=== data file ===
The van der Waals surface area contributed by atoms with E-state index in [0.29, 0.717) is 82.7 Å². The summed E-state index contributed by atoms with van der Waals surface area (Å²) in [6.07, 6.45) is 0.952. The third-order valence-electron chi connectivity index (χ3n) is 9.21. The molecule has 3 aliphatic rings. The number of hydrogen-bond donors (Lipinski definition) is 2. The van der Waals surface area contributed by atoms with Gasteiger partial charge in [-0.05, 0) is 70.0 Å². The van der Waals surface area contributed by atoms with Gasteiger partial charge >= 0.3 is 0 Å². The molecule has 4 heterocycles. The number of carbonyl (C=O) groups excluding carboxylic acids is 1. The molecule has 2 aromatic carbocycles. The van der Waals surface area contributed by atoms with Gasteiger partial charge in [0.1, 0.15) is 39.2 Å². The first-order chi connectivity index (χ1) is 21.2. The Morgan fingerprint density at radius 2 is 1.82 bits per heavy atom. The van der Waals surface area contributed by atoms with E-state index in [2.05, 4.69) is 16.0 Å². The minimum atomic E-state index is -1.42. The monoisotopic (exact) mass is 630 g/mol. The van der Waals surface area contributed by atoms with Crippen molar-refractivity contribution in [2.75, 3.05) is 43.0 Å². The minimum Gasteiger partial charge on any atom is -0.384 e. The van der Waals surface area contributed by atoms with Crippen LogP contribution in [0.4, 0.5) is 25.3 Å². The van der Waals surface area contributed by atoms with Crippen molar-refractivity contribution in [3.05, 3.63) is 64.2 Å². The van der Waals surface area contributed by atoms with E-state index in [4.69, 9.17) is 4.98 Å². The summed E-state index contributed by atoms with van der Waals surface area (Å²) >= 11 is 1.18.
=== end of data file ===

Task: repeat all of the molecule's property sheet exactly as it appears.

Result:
The van der Waals surface area contributed by atoms with E-state index in [0.29, 0.717) is 82.7 Å². The summed E-state index contributed by atoms with van der Waals surface area (Å²) in [6.07, 6.45) is 0.952. The third-order valence-electron chi connectivity index (χ3n) is 9.21. The molecule has 3 aliphatic rings. The number of hydrogen-bond donors (Lipinski definition) is 2. The van der Waals surface area contributed by atoms with Gasteiger partial charge in [-0.05, 0) is 70.0 Å². The van der Waals surface area contributed by atoms with Gasteiger partial charge >= 0.3 is 0 Å². The molecule has 4 heterocycles. The number of carbonyl (C=O) groups excluding carboxylic acids is 1. The molecule has 2 aromatic carbocycles. The van der Waals surface area contributed by atoms with Gasteiger partial charge in [0.1, 0.15) is 39.2 Å². The first-order chi connectivity index (χ1) is 21.2. The Morgan fingerprint density at radius 2 is 1.82 bits per heavy atom. The van der Waals surface area contributed by atoms with E-state index in [2.05, 4.69) is 16.0 Å². The minimum atomic E-state index is -1.42. The monoisotopic (exact) mass is 630 g/mol. The van der Waals surface area contributed by atoms with Crippen molar-refractivity contribution in [2.75, 3.05) is 43.0 Å². The minimum Gasteiger partial charge on any atom is -0.384 e. The van der Waals surface area contributed by atoms with Crippen LogP contribution in [0.4, 0.5) is 25.3 Å². The van der Waals surface area contributed by atoms with Crippen molar-refractivity contribution in [3.05, 3.63) is 64.2 Å². The van der Waals surface area contributed by atoms with E-state index in [4.69, 9.17) is 4.98 Å². The summed E-state index contributed by atoms with van der Waals surface area (Å²) >= 11 is 1.18.